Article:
In case of this volume, things ended like they began, in an
okay manner, but when I was reading through it, I found myself wondering what
is going on and if the people that showed up at the end, as planned by a target
of Senri’s earlier in the volume, had anything to do with what was going on and
what was going to happen to Senri and what happened to the photo he found,
which made me want to find out what would happen as soon as possible.

While I am not too pleased with how things ended, much like
how things began, this was what I was also wishing to see out of an ending,
because it hit on everything necessary, though not necessarily to the degree
that I would have liked, since I do not get the excitement from glancing
through it that I did from actually reading through the volume.

If Kei Sanbe had written the final chapter in this volume
any worse or Kadokawa Shoten, or whoever they had put this volume together, I
would have given up on this series right here and now, because I do not want to
deal with this ending in a bad way again, and it would really make it seem like
Kei Sanbe is a one hit wonder, instead of somebody that is truly any good.

Thankfully, both Kei Sanbe and Kadokawa Shoten, or whoever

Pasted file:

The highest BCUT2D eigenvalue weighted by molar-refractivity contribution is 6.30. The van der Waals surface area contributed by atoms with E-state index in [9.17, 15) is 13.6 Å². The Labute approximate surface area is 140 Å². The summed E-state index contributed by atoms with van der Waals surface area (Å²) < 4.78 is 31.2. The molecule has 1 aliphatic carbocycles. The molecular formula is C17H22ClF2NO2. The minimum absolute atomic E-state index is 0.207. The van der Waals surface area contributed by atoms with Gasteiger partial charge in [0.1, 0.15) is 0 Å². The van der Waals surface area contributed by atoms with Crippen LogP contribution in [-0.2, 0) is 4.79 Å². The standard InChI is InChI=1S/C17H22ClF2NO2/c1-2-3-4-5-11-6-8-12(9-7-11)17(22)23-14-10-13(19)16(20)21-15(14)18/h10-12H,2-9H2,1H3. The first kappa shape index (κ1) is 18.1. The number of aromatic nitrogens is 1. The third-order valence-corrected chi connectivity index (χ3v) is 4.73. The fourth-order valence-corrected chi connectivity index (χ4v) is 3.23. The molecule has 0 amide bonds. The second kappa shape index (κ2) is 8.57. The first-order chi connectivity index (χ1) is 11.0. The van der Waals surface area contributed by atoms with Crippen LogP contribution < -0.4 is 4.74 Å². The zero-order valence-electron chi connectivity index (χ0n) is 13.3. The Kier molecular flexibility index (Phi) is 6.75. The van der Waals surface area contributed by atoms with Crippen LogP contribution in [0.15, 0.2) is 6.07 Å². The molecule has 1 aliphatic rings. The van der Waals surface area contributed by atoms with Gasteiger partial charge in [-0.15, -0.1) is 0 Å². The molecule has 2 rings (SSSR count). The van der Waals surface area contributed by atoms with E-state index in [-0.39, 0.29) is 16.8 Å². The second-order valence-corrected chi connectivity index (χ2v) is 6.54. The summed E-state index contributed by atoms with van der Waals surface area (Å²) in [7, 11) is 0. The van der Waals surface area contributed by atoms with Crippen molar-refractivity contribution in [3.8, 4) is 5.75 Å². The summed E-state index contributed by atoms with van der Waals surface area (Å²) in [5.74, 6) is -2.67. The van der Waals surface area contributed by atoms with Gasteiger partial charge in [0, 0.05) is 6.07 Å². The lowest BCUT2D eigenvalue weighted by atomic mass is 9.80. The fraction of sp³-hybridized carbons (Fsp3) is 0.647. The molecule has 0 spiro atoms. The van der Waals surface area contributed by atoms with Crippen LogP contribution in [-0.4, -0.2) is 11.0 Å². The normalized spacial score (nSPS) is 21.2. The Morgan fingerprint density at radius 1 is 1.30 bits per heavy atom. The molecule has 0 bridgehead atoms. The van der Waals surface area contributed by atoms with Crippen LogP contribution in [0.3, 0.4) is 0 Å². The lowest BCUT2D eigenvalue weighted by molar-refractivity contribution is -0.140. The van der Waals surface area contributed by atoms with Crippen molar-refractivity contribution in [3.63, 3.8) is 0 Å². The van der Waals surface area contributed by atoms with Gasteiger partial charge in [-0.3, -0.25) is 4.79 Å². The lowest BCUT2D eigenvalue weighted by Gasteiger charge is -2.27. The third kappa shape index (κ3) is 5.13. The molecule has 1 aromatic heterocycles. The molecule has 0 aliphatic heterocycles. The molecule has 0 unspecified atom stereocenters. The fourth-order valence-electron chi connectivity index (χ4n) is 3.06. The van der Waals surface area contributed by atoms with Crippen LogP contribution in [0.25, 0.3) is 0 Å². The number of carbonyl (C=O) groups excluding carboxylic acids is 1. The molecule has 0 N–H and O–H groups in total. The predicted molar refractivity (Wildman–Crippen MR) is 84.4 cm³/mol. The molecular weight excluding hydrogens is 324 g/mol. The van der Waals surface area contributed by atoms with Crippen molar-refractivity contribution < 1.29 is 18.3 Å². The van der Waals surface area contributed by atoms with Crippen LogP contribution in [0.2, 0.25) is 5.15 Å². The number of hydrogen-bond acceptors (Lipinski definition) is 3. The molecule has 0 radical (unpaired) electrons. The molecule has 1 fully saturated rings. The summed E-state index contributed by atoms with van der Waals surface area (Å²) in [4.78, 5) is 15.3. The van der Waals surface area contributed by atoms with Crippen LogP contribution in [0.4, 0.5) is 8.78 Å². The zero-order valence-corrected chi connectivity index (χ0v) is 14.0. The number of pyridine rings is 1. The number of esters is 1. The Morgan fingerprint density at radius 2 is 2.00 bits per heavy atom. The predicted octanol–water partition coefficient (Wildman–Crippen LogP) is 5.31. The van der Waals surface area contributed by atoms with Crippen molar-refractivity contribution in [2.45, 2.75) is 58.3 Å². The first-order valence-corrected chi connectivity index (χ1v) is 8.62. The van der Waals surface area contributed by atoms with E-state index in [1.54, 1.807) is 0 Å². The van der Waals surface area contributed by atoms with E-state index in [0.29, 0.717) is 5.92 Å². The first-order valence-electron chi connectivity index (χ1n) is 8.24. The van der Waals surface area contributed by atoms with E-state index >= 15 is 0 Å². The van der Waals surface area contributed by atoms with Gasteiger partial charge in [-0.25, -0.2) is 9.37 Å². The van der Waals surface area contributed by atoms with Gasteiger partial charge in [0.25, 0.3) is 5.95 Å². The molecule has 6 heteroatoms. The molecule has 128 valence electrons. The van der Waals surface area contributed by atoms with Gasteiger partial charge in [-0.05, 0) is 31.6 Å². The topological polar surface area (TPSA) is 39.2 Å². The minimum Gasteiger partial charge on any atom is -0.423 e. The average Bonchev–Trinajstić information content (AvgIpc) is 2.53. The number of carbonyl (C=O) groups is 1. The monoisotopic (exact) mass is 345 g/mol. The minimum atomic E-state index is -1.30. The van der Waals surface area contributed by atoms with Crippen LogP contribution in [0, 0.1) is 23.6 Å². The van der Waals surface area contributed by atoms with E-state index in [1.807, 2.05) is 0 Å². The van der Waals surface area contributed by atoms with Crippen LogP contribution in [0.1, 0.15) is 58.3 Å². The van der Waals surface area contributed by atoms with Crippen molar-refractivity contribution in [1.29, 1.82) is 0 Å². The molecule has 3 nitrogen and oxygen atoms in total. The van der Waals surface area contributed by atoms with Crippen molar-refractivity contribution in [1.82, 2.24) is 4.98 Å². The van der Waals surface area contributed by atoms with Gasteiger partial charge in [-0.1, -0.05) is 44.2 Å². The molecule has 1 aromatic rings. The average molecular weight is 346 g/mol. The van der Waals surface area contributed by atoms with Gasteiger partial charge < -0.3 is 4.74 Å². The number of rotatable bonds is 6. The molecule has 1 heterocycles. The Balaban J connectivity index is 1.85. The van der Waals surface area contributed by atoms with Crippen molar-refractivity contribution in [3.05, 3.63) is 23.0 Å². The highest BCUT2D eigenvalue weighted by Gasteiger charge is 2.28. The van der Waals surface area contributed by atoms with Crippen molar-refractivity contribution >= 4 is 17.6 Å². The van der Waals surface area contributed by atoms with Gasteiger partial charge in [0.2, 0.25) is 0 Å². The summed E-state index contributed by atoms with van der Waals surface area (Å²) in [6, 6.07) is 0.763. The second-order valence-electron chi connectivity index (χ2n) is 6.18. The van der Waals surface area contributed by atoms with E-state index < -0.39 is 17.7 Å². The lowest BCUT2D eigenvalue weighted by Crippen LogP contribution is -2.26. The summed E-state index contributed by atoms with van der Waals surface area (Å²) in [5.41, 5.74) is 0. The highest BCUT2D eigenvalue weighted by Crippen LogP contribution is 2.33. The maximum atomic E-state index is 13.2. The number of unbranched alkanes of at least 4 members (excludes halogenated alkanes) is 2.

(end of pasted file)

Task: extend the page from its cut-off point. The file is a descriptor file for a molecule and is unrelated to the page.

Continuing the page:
they had put this volume together, did not really make any big mistakes in
ending this, which makes me breathe a sigh of relief that things ended
decently.

Hopefully, future volumes will be able to end way better
than this one did but seeing as things are not really meeting even the most
minimal expectations too well, I would not be surprised if I have to tear into
this series in the near future.

Outside of those things, I cannot think of anything else
that I particularly liked, at least that could really make this book really
stand out.

Because things started off well enough to capture my
attention quickly and hold it up until the end, though not exactly perfectly,
there were things to laugh about, if you start thinking of characters as somebody
else, and the fact that the ending made me want to read the next volume as soon
as possible, at least while reading it, this was an okay read.

Although there were a few things that I liked, there are
some issues.

However, aside from things that are too minor to talk about,
such as typos, amnd things that would be expected in the first volume of the
series, only one thing really annoyed me, which was the fact that the volume
lacked the necessary vibe of originality.

One of the biggest problems with stories of any kind,
whether they be fictional or not, is that many stories are the same that from
beginning to end. There may be some things that are different here and there,
but they are mostly the same, which means that readers that want truly unique
stories will never be satisfied, and is also a reason why I do not consider
originality to be a huge deciding factor on whether something is good.

To deal with this issue, and give the audience a reason to
give them their money, writers and other creators need to give the audience the
impression that what they reading is different from what they encountered
before.

In a whodunit, this accomplished by utilizing tools like red
herrings to try and throw the reader off, and not have the usual suspects be